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STUDY: Poor water quality could cost Southwest Florida billions of dollars

Red tide impact constant and costly.
SWFL water quality
Posted at 4:46 PM, Jan 16, 2024

FORT MYERS, Fla — The economic fallout from persistent events like red tide in Southwest Florida could reach staggering figures, according to a recent joint study conducted by three local environmental groups.

During a press conference on Tuesday, representatives from Sanibel-Captiva Conservation Foundation, Captains for Clean Water, and The Conservancy of Southwest Florida showed that over $31 billion in economic assets are at risk in the region due to bad water quality.

The analysis, which was prepared by Greene Economics LLC, indicates that for the coastal economy alone, a detrimental water event, such as the algal bloom situation in 2018, could result in $3 billion in losses for Lee County, $1.7 billion for Collier, and $466 million for Charlotte County.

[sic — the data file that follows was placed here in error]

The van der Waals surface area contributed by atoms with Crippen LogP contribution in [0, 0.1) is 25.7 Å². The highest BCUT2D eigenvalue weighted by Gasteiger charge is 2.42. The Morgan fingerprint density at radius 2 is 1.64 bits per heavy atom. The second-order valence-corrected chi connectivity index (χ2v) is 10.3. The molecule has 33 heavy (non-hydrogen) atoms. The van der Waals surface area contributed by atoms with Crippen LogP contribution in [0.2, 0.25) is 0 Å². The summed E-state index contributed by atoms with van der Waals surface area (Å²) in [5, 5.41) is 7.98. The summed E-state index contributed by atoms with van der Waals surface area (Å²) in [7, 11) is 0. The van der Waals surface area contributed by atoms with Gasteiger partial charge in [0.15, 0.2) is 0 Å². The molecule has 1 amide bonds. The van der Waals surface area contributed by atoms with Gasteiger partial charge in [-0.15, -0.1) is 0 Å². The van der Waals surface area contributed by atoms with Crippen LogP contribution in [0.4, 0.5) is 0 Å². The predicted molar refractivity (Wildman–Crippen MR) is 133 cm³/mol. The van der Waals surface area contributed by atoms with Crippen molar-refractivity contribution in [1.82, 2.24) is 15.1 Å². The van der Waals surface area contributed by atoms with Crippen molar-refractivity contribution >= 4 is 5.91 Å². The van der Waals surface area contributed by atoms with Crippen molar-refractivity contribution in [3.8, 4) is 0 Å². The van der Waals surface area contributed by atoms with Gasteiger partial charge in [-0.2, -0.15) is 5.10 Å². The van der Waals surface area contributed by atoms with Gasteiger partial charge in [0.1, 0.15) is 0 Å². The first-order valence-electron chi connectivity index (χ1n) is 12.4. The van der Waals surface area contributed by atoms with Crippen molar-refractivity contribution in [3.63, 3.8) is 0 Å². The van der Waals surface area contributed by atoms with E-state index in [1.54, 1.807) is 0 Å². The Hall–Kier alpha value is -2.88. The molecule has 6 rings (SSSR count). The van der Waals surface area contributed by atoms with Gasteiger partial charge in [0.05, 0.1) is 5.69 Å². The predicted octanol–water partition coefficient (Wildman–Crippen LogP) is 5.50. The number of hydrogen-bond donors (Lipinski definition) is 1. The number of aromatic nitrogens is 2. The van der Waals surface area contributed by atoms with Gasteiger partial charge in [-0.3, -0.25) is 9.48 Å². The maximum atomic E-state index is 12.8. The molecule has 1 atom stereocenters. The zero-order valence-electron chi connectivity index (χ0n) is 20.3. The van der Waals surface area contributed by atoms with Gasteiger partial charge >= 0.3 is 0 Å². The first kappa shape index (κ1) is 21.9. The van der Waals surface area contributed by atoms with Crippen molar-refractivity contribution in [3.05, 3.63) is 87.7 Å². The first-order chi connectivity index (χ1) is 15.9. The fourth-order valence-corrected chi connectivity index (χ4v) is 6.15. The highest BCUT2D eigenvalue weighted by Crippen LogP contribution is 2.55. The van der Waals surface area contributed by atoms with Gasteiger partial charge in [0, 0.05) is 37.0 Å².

Additionally, the projected economic losses in property values would total $17.8 billion across the three counties, according to the study.

Bob Moher, the President and CEO of Conservancy of Southwest Florida, emphasized that these numbers should serve as a wake-up call to the public and elected officials.

"And look, everyone who lives here and loves this community should be frustrated that we're still dealing with these issues. Should be motivated and mobilized… We really can't afford to wait any longer… We need to be proactive in driving solutions," Moher stated.

The conservation groups highlight that this study is one of the first to provide a comprehensive breakdown of the economic impact of harmful algal bloom. However, they note that these figures are just the tip of the iceberg.

On Tuesday, they urged people to contact their local representatives to tackle the water quality issue head-on.

"When we're looking at these numbers, just remember that this is just scratching the surface. There's huge unseen damages as well that aren't yet reflected," emphasized a representative.

The groups announced that they will soon present this study to lawmakers in Tallahassee. Additionally, they will be hosting another Water Quality Panel in late January.